O.K...for those of you following along so far, this would normally be the place in a Sherlock Holmes story where Holmes would turn to his sidekick and say something like, "Well Dr. Watson, what do you think is the meaning of all this? Why the special designation for these specific entities?"

Porkopolis was very curious about this special designation. In fact, Porkopolis vaguely remembered a mention of Portsmouth while researching all the pork dolled out in the 2003 Omnibus Bill (H.R. 2673).

H.R. 2673 had this specific provision in Section 728 of the Farm Credit Administration appropriations:
SEC. 728. Notwithstanding any other provision of law, the Secretary shall consider the County of Lawrence, Ohio; the City of Havelock, North Carolina; the City of Portsmouth, Ohio; the City of Binghamton, New York; the Town of Vestal, New York; the City of Ithaca, New York; the City of Casa Grande, Arizona; the City of Clarksdale, Mississippi; the City of Coachella, California; the City of Salinas, California; the City of Watsonville, California; the City of Hollister, California; the Municipality of Carolina, Puerto Rico; and the City of Kinston, North Carolina, as meeting the eligibility requirements for loans and grants programs in the Rural Development mission area.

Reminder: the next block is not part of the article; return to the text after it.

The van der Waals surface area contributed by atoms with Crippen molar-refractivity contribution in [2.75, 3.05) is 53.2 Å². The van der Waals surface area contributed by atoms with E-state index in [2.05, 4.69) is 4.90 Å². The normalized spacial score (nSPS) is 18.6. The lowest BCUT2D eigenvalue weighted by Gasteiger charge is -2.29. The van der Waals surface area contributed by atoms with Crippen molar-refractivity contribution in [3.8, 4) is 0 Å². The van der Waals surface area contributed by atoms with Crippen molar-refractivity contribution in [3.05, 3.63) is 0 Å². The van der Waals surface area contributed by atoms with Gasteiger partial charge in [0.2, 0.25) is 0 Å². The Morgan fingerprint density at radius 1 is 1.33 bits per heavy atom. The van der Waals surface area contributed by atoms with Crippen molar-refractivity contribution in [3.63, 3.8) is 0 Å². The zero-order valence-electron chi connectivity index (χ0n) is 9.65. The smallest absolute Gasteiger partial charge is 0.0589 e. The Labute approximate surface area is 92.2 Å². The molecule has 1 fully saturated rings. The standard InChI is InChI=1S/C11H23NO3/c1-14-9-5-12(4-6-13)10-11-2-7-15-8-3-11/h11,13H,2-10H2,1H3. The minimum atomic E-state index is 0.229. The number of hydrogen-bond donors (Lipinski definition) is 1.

Well...isn't that interesting! "Notwithstanding any other provision of law..." Unfortunately, the bill doesn't say which member of Congress included this provision in the Omnibus Spending Bill...but Porkopolis has some suspicions. As noted earlier, Congressman Portman voted for H.R. 2673, so at a minimum he knew that the specific designation was going to benefit the city. Porkopolis does not see this as keeping with "the fiscally conservative philosophies we share here in Southern Ohio".

Rest assured that Porkopolis is on the trail of this mystery and will find the actual sponsor of this designation on behalf of Portsmouth. As Drudge would say, 'Developing...'